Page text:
These are unprecedented and scary times for everyone. So, we are especially grateful to Robin for capturing one of the few silver linings of 2020: the chance to spend more time together as a family. When the quarantine started our family was in dire need of a reset.
Over the past few months we have been able to slow down and revel in the time we have to talk, bake and eat meals together. We walk the dog, ride our long-neglected bikes and have kitchen dance parties. We have TIME.
Don’t get me wrong, we fight (I’m sure Robin can hear us from her house!), yet we have rediscovered what is important. Getting dressed up for a family portrait? Not important. Having a family portrait where we’re all genuinely happy to be together? Extremely important.
After our smiles, my favorite part of the photo is our hair. We were in need of haircuts going into quarantine. But now our wild hair abounds … except for Annabelle who took it upon herself to chop her own with kitchen scissors.
If I’m being perfectly honest, there was a time not too long ago this would have bothered me. There are real things to worry about right now. And real things to be grateful for. I know we will eventually go back to a new normal, but I hope some of these changes stay with us forever.
The Montminy Family
We never expected our third child being born during a pandemic! We are focusing on the silver lining of getting to spend so much time together, and that our newborn gets the joy of being around family. This photoshoot was such a joy since it was the first photo as a family of five.
Our two older kids have been home doing virtual school and Joel has been working from home. I’m seven weeks postpartum and trying to stay afloat, juggling everyone’s needs, while trying to rest and heal—and do some work. We’re focusing on what we have versus what has been taken away from us during this time, and staying incredibly grateful.
—Dr. Zelana Montminy
The Milner Family
Looking back, it already feels like our front porch photos were taken a long time ago. I say that because it was relatively early in the shutdown phase and we were all adjusting to life in lock down.
Hannah had come home for spring break with the intention of only being here five days.Maya left Pali High one day after school planning to return a week later and never went back on campus. We were only a few weeks into quarantine and joking a lot about driving each other crazy and feeling very out of balance when we made the signs for our porch photos.
Now, less than two months later, we have all adjusted to the “new normal.” We don’t sit around and talk about “when is this going to end?” We have come to terms with the fact that all of our summer plans have been canceled.
We have settled into a slower pace. We eat dinner together almost every night. We bake A LOT … yes, the cliché sourdough starter is currently sitting in my fridge. We laugh and talk a lot.
The silver lining for us as parents is the gift of extra time with our young adult daughters during a sea of change in our country. We talk about real issues like Black Lives Matter, the power of peaceful protest and what sorts of change needs to occur for there to be true racial equality in our country. It sounds intense. It is. It is not a light moment and I am thankful that we are experiencing it and processing it together.
Robin Aronson can be found at robinaronsonphotography.com or Instagram @RobinAronsonPhotography.
Since 2000, The Cypress Center has offered high-quality physical therapy as well as private Pilates instruction and other wellness-maintaining services in Pacific Palisades. And now, while navigating the COVID-19 pandemic, the center is delivering new techniques to administer its care.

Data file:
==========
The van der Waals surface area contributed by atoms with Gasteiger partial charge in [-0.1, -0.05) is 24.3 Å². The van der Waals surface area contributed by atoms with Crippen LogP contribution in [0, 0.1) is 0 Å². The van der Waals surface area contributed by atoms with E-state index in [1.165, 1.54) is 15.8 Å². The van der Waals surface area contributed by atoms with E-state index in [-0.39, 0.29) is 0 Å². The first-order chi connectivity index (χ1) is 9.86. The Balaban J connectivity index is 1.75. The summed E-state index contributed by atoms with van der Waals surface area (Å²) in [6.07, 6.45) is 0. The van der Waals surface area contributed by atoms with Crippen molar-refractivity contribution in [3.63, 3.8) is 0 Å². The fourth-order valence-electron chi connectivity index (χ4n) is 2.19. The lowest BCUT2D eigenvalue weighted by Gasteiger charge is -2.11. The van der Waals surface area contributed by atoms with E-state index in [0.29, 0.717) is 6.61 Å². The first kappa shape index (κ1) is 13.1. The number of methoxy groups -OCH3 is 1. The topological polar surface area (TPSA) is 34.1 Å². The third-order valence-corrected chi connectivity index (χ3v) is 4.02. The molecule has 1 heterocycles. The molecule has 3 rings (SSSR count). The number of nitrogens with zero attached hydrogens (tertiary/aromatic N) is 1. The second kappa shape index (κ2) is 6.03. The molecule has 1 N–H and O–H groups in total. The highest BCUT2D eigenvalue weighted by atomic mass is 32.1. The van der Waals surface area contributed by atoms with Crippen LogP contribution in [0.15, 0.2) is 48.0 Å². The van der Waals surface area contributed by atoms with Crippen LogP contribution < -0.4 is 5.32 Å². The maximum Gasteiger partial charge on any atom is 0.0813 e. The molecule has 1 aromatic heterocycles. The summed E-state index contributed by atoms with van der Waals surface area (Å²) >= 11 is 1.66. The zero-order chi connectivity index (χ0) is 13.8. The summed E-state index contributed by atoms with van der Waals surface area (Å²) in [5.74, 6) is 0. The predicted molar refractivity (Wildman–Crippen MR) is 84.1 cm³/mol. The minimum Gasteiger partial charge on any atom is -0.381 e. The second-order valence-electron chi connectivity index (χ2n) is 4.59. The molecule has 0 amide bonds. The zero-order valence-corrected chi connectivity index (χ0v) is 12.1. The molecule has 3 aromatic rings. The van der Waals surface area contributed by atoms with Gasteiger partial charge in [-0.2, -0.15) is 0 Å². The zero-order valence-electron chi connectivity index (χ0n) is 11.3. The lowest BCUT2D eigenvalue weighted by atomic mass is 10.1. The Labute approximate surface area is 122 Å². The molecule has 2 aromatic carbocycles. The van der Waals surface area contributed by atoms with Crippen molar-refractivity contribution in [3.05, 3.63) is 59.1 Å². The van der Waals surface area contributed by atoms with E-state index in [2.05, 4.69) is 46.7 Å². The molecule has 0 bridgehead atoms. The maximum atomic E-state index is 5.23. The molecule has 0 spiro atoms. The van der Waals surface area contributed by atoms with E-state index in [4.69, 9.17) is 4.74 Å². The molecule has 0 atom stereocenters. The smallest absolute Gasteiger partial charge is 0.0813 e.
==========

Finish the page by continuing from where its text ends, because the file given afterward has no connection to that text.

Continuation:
Some of these services include orthopedic, post-surgical and sports rehabilitation; pelvic health maintenance; custom orthotic evaluation and casting; vestibular rehabilitation; balance and neuromuscular rehabilitation; and Pilates and yoga-based rehabilitation programs.
The Cypress Center is utilizing telemedicine, and all of their therapists, owners Rachel Clark and Samantha Wood shared, are trained in physical therapy telehealth. They are using a HIPAA-compliant platform and want their patients to know that Medicare and most commercial insurers are now covering this service.
“At the end of March when we closed our doors to help flatten the curve, we initiated telehealth,” Wood said. “We were able to move our care to a new world that we hadn’t [been in] yet. And we began to see that we could definitely help the patients that really still needed our care.”
They are also offering a unique service where the center can dispatch physical therapists to clients in the area to treat them in their homes. The option of receiving in-home physical therapy visits allows patients who are not yet comfortable re-entering the facility or those unable to access telehealth services a way to not forgo essential treatments.
As the center begins to open its doors again, Clark and Wood stressed their devotion to exceed CDC precautions. They have implemented certain protocols to protect patients and therapists, such as a pre-appointment health screening, temperature monitoring of everyone in the facility, staggered appointments, appropriate physical distancing, and thorough cleaning and sanitizing of equipment and surfaces.
“We are now doing in-clinic visits,” Clark said, “and we hope that everyone feels very safe and comfortable coming to us because we’re compliant [with] CDC guidelines and we’ve implemented safety protocols.”
Clark and Wood also shared that as a center that has always focused on individualizing care for their patients, each patron has always been placed in their own room during treatment. Each room is equipped with all equipment a therapist could want to utilize, soThe Cypress Center need not worry about germs being passed around on communal equipment because of their devotion to delivering a personalized treatment plan.
“We are a little unique in the PT clinic field, because we only do one-on-one physical therapy with just a physical therapist and a patient for an hour,” Clark said. “We believe that this is the highest standard of care and it really wasn’t hard to change our clinic design because of this. All of our patients are assigned their own room with their therapists and so the equipment exceeds the physical distancing requirements.”